Arecibo Observatory’s telescope collapses after multiple cable failures
Arecibo has made a range of discoveries since 1963
On Tuesday, December 1, Puerto Rico’s Arecibo Observatory’s telescope, up until that point the world’s second-largest radio telescope, collapsed in a shower of metal and wires. The enormous platform that is suspended over the disc collapsed taking the entire structure with it.
Arecibo Observatory as it collapsed ☹️
(Credit: Arecibo Observatory, US National Science Foundation) pic.twitter.com/sTVIRyqxPf
— World and Science (@WorldAndScience) December 9, 2020
The telescope sat on top of the platform which was suspended 137 metres in the air and was a huge 305m in diameter. The platform, which collapsed at approximately 2pm local time on December 1, weighed and extreme 900 tonnes.
Here's the view from a drone at the top of one of the Arecibo towers that was monitoring the condition of the support cables: pic.twitter.com/VOcZEWQ6wK
— Michael Sheetz (@thesheetztweetz) December 3, 2020
The collapse occurred after two of the cables which supported and held the structure in place, failed. The first failed in August with the second failing in November. The failure of the second cable made the structure too unsafe to repair and it subsequently collapsed.
According to Space.com, “It took 17 seconds for Arecibo Observatory’s massive radio telescope to crumble,”
Throughout it’s time since it was launched in 1963, the Arecibo Observatory’s telescope has made almost too many astonishing achievements to mention however here are some of the telescopes most awesome endeavours.
- Ice on Mercury
Whilst it is thought that it would be unlikely to find water or ice on Mercury due to it close proximity, in the early 1990s Arecibo observed areas of ice at the extreme poles of Mercury that lay in regions of permanent shadow.
- Making Venus Visible
Venus is encased in thick layer of cloud making it difficult to view the surface in any detail however in the 1970s, Arecibo’s radar vision got the first large-scale views of Venus’ surface as its radar was able to cut through the haze and show researchers a clear picture of the surface.
- Radio Broadcast
Arecibo broadcast the first radio signals into space in November 1974. The message was sent with the aim of communicating with Alien life should it be out there and listening. The radio signal, which was focused at a cluster of 300,000 stars included binary code which included details of the chemical formulas for components of DNA, a stick figure sketch of a human, a schematic of the solar system and other scientific data.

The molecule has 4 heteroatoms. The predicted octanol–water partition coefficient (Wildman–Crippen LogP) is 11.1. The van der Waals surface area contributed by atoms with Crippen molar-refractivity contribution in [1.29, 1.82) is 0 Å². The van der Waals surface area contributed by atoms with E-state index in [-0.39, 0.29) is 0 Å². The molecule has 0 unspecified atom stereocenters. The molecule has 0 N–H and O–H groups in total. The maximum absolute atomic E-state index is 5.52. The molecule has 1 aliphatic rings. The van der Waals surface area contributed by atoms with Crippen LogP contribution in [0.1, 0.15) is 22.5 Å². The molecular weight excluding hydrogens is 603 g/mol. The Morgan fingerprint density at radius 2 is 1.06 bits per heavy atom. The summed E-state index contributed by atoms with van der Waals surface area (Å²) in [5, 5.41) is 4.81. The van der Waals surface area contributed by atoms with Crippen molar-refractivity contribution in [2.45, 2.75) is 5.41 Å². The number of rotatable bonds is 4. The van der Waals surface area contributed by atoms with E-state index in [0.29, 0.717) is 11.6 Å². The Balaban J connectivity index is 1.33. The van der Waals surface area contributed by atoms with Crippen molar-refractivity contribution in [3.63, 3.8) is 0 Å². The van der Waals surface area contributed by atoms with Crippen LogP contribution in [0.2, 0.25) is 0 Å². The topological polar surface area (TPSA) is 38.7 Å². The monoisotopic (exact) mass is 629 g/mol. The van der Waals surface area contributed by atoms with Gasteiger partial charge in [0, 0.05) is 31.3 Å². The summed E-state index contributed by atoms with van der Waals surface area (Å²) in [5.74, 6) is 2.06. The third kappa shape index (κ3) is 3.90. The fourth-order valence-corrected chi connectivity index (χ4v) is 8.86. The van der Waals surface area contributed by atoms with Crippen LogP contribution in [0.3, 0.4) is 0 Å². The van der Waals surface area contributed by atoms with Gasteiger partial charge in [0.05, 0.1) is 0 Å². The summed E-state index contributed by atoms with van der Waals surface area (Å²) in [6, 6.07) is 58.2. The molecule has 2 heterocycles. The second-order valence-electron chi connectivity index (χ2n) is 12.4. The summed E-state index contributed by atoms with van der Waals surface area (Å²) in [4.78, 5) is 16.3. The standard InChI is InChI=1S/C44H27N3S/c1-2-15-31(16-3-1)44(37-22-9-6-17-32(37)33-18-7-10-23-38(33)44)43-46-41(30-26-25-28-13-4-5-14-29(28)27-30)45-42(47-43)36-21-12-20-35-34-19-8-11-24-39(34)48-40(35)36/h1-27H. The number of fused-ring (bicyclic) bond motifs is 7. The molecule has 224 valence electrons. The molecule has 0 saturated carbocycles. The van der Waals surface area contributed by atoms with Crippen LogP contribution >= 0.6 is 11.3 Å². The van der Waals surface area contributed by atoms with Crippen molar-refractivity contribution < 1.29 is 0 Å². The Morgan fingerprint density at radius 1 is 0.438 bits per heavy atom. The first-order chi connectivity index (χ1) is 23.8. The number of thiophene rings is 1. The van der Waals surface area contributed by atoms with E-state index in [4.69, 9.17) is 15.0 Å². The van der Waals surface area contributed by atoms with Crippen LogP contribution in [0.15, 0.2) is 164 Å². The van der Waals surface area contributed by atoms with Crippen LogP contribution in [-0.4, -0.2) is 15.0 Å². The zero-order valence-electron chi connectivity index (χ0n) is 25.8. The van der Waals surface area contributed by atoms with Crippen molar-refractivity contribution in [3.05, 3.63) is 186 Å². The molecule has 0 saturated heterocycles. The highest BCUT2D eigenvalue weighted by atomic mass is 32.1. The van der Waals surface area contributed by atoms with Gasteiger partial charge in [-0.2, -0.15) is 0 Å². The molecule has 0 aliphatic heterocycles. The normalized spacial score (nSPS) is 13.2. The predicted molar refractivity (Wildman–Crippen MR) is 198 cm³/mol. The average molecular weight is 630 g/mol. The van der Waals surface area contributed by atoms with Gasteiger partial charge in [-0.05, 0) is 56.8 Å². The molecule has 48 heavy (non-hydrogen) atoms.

- Planets orbiting Pulsars
Pulsars are rapidly rotating neutron star that emit regular pulses of radio waves. IN 1990 during a period of repair, the Arecibo was stationary, focused on one space in the sky discovering three rock like planets orbiting a pulsar which had not been though possible until then.
- Gravitational Waves
Directly discovered in 2015, evidence of Gravitational Waves and the evidence of ripples in spacetime were actually recorded in 1974 by Arecibo.
The Arecibo Observatory’s telescope has also had specific scientific and cultural impacts on our society and many of those who have been influenced by it moving onto substantial careers. It has featured in many films and stood as a bastion of scientific achievement in society. Its collapse leaves only one large scale telescope of this magnitude left in the worlds, situated in China.
Numerous people took to social media to console its loss to science with Alexandria Ocasio-Cortez taking to Twitter to say, “Heartbroken at the collapse of the Arecibo Observatory.”
“As a little girl, my parents often brought me on the hike up to the observatory and I would watch with awe at the scientific wonders it had to offer.”
“This is a tragedy.”
Heartbroken at the collapse of the Arecibo Observatory.
As a little girl, my parents often brought me on the hike up to the observatory and I would watch with awe at the scientific wonders it had to offer. 🔭
This is a tragedy. https://t.co/6mMnSWx7xn
— Alexandria Ocasio-Cortez (@AOC) December 3, 2020
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“Arecibo Observatory’s telescope collapses leaving only one giant telescope left”
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